Washington: A recent study has identified 27 new genomic variants associated with conditions such as blood pressure, type II diabetes, cigarette use and chronic kidney disease in diverse populations.
The study, which aimed to better understand how genomic variants influence the risk of forming certain diseases in people of different ethnic groups, was published in the journal ‘Nature’.
The team collected data from 49,839 African-American, Hispanic/Latino, Asian, Native Hawaiian, Native American and people who identified as others and were not defined by those ethnic groups.
In this study, researchers specifically looked for genomic variants in DNA that were associated with measures of health and disease.
The team found that some genomic variants are specifically found in certain groups. Others, such as some related to the function of haemoglobin (a protein in the blood that carries oxygen), are found in multiple groups.
The study gives a glimpse of how ethnic diversity can be harnessed to better understand disease biology and clinical implications.
Apart from finding new genomic variants, the study assessed whether known disease associations with 8,979 established genomic variants and specific diseases in European ancestry populations could be detected in African-American, Hispanic/Latino, Asian, Native Hawaiian, and Native American populations.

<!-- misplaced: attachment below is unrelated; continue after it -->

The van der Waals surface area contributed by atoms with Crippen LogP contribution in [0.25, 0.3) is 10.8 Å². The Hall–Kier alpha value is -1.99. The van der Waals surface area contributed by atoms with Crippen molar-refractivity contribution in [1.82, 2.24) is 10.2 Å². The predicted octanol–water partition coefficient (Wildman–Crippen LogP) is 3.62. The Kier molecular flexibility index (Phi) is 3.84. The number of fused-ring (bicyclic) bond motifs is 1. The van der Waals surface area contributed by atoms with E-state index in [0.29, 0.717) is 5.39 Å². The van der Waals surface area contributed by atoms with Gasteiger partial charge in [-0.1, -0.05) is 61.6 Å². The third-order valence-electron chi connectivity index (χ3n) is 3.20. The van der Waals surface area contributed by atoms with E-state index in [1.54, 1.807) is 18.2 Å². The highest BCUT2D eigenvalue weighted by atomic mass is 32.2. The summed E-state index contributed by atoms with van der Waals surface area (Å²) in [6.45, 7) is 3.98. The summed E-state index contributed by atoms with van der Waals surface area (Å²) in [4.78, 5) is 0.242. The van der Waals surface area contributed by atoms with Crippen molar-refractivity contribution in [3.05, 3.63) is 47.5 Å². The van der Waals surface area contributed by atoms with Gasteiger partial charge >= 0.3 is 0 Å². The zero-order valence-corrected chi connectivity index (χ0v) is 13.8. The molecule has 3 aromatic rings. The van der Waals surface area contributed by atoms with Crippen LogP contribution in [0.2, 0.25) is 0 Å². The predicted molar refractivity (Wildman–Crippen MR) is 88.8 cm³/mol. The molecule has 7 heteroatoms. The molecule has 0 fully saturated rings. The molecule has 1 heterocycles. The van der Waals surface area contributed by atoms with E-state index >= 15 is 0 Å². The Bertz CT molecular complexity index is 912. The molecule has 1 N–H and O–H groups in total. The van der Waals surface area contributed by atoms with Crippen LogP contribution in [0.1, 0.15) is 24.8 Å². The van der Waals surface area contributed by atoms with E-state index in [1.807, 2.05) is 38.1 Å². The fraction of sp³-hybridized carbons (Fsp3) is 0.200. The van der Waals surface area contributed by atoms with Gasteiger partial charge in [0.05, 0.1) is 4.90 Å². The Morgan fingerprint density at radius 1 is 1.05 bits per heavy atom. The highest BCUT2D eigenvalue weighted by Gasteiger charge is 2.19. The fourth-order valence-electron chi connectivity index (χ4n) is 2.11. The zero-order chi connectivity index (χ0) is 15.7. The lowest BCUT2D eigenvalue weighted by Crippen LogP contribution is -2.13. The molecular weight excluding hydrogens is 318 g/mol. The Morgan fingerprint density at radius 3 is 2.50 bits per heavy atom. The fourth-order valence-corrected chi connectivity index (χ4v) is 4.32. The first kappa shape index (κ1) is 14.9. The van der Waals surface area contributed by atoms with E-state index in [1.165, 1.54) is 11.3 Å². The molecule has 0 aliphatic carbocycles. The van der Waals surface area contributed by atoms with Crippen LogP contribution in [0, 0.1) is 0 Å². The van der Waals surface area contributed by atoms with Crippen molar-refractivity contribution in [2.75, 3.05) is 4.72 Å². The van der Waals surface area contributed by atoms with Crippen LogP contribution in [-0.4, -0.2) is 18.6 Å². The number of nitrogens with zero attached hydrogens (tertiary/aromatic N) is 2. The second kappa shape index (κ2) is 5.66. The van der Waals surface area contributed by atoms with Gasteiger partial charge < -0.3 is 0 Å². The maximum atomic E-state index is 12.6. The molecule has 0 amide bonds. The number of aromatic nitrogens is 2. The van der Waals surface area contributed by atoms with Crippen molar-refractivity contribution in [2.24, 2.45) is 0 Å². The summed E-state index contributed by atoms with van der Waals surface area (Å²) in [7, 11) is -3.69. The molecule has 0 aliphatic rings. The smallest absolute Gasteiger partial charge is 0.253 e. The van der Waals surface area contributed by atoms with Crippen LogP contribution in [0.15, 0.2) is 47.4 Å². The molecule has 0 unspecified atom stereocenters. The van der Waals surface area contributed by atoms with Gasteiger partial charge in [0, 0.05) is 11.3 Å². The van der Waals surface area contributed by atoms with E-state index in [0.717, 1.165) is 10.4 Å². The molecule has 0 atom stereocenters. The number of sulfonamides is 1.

Their findings showed that the frequency of genomic variants associated with certain diseases can differ from one group to another.
For example, a strong association was found between a new genomic variant and smokers and their daily cigarette usage in Native Hawaiian participants.
However, this association was absent or rare in most other populations. Not finding the variant in all groups despite large numbers of participants in each group strengthens the argument that findings from one population cannot always be generalized to others.
A variant in the hemoglobin gene, a gene is known for its role in sickle cell anemia, is associated with a greater amount of blood glucose attached to hemoglobin in African-Americans.
Inclusion of non-European populations in studies is important because ethnicity may partly explain the differences in vulnerability to diseases and treatment effects.
This is because there may be genomic variants present in other ethnic populations that increase the risk for diseases, but they would not be found if studies were only done on white European populations. Using genomic data from white Europeans to extrapolate to other populations may not accurately predict the disease burden carried by such groups.
The study is part of the Population Architecture using Genomics and Epidemiology (PAGE) consortium, which was formed in 2008, comprising researchers at NHGRI and centers across the United States.
“Ultimately, the PAGE study underscores the value of studying diverse populations, because only with a full understanding of genomic variations across populations can researchers comprehend the full potential of the human genome,” said Lucia Hindorff, a co-author of the study.